America had a rare opportunity to watch Congress making what is sometimes referred to as political sausage during the closing of Barack Obama’s first presidential term and the beginning of another.
It was not a pretty sight, and yet it provided an appreciation for just what is meant by “representative government.”
It was more than a power struggle between two major parties. It was representative of what both divides and unites us, and what is really meant by “The United States of America.” We can be bitterly divided, but we not only can come together, we can do it without bloodshed.
It wasn’t until 1874 that the late, great cartoonist, Thomas Nast, symbolized the divisions between two major political organizations with a Democrat donkey intent on the routing of a Republican elephant that year.
It did that again in November.
Since then, it had been trying to get the elephant to help in common cause.
It did, late Tuesday night, when the Republican-dominated House provided a scant but sufficient number of votes to join those of most of the Democrats to avert immediate economic calamity.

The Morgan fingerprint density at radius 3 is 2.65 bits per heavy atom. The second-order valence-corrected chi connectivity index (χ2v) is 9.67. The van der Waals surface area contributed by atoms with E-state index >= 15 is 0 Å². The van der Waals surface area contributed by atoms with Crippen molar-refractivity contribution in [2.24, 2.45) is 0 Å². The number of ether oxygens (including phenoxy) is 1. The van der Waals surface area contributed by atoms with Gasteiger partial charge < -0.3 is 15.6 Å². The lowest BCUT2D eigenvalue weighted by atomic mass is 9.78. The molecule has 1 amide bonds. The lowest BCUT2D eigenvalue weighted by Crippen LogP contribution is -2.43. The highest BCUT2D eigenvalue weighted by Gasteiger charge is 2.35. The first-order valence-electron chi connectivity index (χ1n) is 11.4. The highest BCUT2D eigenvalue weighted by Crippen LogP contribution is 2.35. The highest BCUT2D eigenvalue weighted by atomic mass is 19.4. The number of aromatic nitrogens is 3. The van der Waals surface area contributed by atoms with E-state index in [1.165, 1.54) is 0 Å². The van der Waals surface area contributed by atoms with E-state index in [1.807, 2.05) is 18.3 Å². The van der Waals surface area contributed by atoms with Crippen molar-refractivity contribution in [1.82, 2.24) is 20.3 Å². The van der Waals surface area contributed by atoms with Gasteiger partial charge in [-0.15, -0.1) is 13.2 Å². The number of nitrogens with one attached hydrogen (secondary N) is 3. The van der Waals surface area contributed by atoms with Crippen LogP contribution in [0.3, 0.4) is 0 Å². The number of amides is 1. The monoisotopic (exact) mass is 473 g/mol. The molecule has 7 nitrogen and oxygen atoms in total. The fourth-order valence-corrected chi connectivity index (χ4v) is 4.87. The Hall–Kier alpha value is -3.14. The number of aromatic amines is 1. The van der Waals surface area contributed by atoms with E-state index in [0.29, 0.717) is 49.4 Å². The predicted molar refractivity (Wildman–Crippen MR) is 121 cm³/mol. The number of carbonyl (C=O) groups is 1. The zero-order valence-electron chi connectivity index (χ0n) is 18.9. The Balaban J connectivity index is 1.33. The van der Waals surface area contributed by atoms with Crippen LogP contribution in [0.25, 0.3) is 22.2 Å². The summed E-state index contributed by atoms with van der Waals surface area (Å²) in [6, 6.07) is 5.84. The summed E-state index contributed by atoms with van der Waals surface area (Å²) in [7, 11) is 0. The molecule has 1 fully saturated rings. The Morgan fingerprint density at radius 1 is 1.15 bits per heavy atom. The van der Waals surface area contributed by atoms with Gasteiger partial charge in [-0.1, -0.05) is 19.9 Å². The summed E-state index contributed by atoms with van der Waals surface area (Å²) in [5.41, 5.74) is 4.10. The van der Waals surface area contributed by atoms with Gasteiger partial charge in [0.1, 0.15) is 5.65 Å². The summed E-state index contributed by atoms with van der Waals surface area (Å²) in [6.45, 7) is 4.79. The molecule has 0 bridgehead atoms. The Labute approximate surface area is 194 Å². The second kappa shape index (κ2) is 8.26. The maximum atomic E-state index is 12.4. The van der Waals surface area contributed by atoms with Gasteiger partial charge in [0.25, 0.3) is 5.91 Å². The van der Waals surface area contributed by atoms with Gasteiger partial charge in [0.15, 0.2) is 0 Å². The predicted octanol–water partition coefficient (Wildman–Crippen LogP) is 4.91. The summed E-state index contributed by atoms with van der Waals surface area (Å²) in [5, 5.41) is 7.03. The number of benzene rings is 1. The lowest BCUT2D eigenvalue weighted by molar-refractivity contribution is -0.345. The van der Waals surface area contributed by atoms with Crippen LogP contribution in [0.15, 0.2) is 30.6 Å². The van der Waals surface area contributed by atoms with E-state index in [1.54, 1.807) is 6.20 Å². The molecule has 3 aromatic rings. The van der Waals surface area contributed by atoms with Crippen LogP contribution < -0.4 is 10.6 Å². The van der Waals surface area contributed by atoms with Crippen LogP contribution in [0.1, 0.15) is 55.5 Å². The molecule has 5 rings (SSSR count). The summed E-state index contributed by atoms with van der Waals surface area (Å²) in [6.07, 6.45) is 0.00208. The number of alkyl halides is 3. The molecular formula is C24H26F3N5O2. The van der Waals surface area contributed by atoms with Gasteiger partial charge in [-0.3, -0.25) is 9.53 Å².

Divisions are, and will continue to be, forever with us. Our Constitution provides for their resolution because its creators understood the need for flexibility in the control of process, even though debate was far less public than it has become.
We are united by our Constitution that provides us with the right to be divided over what to preserve or what to change. That is what the last two months have been about. Neither party is politically monolithic. Both have their internal divisions because of regional and political realities of their individual states, and that has dominated the news.
In short, we did not change all that much late Tuesday night insofar as our economic problems are concerned. We did, however, witness the cracking of the political ice jam by both parties. That will suffice for the next two months when the economic issues involved will be revisited.